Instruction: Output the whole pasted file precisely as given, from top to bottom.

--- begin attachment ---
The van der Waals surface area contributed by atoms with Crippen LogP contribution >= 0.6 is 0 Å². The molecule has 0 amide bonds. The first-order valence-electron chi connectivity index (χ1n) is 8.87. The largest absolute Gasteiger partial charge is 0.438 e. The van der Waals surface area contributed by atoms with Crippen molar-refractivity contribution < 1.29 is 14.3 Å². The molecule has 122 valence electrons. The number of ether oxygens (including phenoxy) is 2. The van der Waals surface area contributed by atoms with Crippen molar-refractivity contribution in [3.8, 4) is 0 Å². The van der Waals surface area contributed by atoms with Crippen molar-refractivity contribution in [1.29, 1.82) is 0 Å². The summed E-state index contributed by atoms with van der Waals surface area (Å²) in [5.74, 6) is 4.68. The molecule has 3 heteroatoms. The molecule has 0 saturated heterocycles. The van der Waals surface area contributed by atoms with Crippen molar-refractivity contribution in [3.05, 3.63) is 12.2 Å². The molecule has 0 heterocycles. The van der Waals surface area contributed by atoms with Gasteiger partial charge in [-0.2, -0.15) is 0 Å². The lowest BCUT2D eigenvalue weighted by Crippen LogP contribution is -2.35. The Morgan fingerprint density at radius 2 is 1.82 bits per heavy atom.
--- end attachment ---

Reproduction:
The van der Waals surface area contributed by atoms with Crippen LogP contribution >= 0.6 is 0 Å². The molecule has 0 amide bonds. The first-order valence-electron chi connectivity index (χ1n) is 8.87. The largest absolute Gasteiger partial charge is 0.438 e. The van der Waals surface area contributed by atoms with Crippen molar-refractivity contribution < 1.29 is 14.3 Å². The molecule has 122 valence electrons. The number of ether oxygens (including phenoxy) is 2. The van der Waals surface area contributed by atoms with Crippen molar-refractivity contribution in [3.8, 4) is 0 Å². The van der Waals surface area contributed by atoms with Crippen molar-refractivity contribution in [1.29, 1.82) is 0 Å². The summed E-state index contributed by atoms with van der Waals surface area (Å²) in [5.74, 6) is 4.68. The molecule has 3 heteroatoms. The molecule has 0 saturated heterocycles. The van der Waals surface area contributed by atoms with Crippen molar-refractivity contribution in [3.05, 3.63) is 12.2 Å². The molecule has 0 heterocycles. The van der Waals surface area contributed by atoms with Gasteiger partial charge in [-0.2, -0.15) is 0 Å². The lowest BCUT2D eigenvalue weighted by Crippen LogP contribution is -2.35. The Morgan fingerprint density at radius 2 is 1.82 bits per heavy atom.